A Francis Bacon portrait of his lover George Dyer sold for $49.8 million at Christie’s on Thursday night.
Francis Bacon, Study for Portrait, 1977. Courtesy of Christie's.
Bacon’s 1977 painting Study for Portrait, which was created after his lover and muse George Dyer’s death, sold for $44 million, or $49.8 million with fees, at Christie’s on Thursday evening, topping the night’s results. Auctioneer Jussi Pylkkanen chandelier bid up to $30 million (the pre-sale estimate of the work), when the dealer Larry Gagosian jumped in with a single bid. Gagosian bowed out with a shake of the head when the price got to $31.5 million, prompting a protracted bidding war across the saleroom between Ana Maria Celis, a vice president in the post-war and contemporary art department and Renato Pennisi, director and senior specialist of Christie’s Italy.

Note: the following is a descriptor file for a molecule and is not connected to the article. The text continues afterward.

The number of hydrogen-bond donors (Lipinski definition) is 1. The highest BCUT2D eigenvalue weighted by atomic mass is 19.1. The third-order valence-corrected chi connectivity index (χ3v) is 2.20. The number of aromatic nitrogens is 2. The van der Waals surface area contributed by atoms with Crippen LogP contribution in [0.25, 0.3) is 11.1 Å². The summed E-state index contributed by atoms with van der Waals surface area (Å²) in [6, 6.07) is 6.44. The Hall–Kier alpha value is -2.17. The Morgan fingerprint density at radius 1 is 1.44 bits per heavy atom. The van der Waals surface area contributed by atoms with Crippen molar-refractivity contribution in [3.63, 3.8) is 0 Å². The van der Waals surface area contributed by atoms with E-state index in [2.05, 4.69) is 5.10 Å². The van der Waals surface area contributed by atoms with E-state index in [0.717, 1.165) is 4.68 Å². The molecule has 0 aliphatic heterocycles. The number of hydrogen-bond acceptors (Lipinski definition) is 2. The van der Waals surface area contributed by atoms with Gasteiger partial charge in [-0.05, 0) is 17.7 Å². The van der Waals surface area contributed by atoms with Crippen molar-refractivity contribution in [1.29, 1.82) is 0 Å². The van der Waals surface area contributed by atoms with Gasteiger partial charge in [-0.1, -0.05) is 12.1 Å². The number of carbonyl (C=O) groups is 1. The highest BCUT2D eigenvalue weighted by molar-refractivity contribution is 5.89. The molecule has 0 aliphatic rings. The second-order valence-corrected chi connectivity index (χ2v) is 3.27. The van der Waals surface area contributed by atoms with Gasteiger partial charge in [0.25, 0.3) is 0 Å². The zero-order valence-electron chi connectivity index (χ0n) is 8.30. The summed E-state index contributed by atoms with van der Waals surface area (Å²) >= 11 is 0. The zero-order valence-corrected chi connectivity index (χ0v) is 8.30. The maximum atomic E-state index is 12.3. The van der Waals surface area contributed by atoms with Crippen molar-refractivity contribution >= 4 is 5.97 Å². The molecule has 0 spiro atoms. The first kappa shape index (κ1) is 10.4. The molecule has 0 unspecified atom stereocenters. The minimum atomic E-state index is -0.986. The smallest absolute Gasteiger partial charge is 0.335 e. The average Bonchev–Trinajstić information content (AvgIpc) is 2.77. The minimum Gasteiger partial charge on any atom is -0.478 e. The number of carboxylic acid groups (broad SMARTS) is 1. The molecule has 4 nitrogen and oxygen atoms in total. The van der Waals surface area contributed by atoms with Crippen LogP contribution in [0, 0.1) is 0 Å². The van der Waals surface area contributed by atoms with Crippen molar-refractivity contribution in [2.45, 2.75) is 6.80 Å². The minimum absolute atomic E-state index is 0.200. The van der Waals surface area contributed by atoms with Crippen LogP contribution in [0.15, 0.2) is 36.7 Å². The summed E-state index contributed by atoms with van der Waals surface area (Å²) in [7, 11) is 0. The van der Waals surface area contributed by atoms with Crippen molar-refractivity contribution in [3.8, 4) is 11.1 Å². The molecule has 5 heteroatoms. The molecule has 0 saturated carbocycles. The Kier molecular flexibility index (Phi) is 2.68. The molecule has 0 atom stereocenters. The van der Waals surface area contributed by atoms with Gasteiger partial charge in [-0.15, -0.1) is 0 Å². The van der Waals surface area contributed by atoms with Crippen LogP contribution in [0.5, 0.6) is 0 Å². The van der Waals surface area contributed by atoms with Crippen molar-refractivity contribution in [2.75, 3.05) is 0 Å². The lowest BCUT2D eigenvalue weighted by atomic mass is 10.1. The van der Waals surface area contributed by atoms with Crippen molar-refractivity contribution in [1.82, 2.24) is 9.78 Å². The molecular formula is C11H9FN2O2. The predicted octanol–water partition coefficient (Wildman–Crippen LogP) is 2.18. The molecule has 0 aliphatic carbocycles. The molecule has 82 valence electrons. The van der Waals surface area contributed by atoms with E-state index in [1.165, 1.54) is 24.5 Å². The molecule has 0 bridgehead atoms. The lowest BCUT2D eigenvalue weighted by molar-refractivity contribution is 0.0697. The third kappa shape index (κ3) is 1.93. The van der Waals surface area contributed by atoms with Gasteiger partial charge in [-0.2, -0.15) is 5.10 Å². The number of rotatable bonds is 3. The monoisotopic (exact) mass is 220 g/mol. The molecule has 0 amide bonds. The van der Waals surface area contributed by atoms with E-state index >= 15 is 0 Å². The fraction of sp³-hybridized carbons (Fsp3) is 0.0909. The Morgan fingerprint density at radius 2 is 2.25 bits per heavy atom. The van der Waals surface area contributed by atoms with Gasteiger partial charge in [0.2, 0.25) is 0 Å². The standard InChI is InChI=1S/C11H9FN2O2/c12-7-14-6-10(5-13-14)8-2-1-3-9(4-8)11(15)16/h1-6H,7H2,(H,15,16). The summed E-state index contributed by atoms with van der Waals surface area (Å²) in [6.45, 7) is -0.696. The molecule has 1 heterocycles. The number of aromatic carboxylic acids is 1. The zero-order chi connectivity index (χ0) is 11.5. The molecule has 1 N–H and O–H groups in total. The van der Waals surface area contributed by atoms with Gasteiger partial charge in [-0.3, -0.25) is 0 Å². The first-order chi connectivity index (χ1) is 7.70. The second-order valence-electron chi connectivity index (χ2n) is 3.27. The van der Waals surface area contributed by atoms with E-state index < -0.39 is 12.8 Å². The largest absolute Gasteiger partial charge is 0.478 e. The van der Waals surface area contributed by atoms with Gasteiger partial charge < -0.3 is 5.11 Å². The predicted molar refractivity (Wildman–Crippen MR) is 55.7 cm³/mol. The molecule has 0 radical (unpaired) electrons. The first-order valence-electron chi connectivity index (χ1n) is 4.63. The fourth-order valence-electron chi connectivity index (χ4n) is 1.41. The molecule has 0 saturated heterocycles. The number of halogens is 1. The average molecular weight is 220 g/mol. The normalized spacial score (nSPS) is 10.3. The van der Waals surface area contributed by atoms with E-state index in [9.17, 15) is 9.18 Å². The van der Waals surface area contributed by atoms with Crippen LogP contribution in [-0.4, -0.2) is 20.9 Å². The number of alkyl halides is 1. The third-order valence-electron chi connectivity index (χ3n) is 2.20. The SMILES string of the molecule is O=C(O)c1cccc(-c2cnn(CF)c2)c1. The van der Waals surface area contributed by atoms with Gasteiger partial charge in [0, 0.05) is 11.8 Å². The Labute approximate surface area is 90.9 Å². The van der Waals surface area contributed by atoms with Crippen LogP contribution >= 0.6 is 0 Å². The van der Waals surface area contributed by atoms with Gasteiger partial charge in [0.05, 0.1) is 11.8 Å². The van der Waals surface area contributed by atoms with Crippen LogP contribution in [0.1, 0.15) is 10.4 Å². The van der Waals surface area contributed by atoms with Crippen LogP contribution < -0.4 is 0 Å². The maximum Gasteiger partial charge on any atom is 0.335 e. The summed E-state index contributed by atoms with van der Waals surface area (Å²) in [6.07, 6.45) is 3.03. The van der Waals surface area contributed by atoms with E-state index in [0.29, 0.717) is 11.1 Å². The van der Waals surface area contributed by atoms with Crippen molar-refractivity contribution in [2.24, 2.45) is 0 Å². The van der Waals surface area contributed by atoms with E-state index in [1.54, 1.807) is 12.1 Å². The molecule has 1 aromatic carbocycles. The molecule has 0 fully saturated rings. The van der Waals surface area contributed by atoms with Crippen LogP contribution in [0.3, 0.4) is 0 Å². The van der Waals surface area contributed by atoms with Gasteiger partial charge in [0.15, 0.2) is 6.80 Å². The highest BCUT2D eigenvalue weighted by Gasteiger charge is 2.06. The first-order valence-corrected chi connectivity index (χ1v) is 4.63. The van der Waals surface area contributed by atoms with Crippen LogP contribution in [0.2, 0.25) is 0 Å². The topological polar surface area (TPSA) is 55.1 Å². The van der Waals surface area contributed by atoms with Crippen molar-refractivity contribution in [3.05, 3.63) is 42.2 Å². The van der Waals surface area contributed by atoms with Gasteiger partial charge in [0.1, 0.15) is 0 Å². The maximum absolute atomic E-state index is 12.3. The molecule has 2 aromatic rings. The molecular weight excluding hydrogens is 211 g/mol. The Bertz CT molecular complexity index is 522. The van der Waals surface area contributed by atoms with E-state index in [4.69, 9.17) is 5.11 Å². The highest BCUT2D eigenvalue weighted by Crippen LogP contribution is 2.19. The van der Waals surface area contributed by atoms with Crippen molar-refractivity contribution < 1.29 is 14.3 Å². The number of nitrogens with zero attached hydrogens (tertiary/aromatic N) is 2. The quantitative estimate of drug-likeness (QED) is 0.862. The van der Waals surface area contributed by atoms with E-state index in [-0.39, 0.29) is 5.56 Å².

They went up by increments of $500,000. After passing the threshold of $40 million, each gave the flat-hand signal for “hold” to implore auctioneer Jussi Pylkkanen to wait just a few more seconds before dropping the gavel (usually a sign that they don’t have a willing bidder). In this case, their clients each went a little further. Celis went to $41 million, Pennisi went to $41.5 million, and then after a long pause Celis came back with $42 million. Then Pennisi went to $43 million and came back with $43.5 million. That that might have secured it, but after an even longer pause Pennisi went up one more to $44 million, and it hammered there. The $49.8 million price tag, after fees, made it the highest price for a contemporary artwork recorded this week.